Most web pages contain assorted kinds of markup (i.e., HTML tags).
This is used to make the document structure more apparent,
add semantic distinctions to certain parts of the text, etc.
Unfortunately, most assistive technology
(e.g., braille displays, screen reading software)
discards this markup before rendering the page.
Markdown is a popular markup language for text documents.
It uses assorted characters to indicate font usage
It also has syntax to distinguish code blocks, section headings, etc.
In short, a Markdown document can capture most of the markup
found in typical web pages and ebooks.
Let's assume that a browser extension could (optionally)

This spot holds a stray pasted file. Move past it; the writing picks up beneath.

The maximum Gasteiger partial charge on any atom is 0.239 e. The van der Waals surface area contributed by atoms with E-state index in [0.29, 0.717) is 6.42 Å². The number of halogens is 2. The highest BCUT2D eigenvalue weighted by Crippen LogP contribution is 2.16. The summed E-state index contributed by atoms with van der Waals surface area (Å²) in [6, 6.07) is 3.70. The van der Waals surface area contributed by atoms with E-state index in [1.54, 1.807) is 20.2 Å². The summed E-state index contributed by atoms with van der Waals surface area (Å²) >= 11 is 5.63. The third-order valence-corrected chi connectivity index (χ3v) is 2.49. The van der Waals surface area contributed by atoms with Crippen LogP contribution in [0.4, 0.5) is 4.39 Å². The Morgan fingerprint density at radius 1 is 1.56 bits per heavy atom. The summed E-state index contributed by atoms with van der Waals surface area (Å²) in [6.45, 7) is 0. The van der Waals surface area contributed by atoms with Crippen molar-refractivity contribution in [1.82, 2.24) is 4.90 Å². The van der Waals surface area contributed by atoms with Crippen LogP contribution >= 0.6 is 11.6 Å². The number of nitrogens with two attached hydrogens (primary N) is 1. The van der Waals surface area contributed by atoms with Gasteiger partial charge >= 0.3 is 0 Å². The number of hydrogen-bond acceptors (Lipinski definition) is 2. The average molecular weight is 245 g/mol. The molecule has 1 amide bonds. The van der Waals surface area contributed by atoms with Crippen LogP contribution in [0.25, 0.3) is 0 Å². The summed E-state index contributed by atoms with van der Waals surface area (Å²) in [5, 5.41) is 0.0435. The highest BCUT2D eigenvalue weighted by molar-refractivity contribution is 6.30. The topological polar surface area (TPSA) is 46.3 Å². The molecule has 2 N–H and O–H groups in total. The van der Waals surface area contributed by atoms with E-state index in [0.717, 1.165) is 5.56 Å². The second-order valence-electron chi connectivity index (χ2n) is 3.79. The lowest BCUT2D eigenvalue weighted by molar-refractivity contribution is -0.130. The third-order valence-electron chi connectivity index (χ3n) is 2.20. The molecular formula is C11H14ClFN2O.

translate the incoming page's HTML tags into Markdown notation.
Using screen reading software and/or braille displays,
a user could then have access to this semantically-useful metadata.
Dom Christie has already written to-markdown
Most web browsers have the capability to add extensions, plugins, etc.
Since these are commonly used to modify the page contents,
writing one that incorporates to-markdown should
be relatively simple.
To be continued...
This wiki page is maintained by Rich Morin
an independent consultant specializing in software design, development, and documentation.
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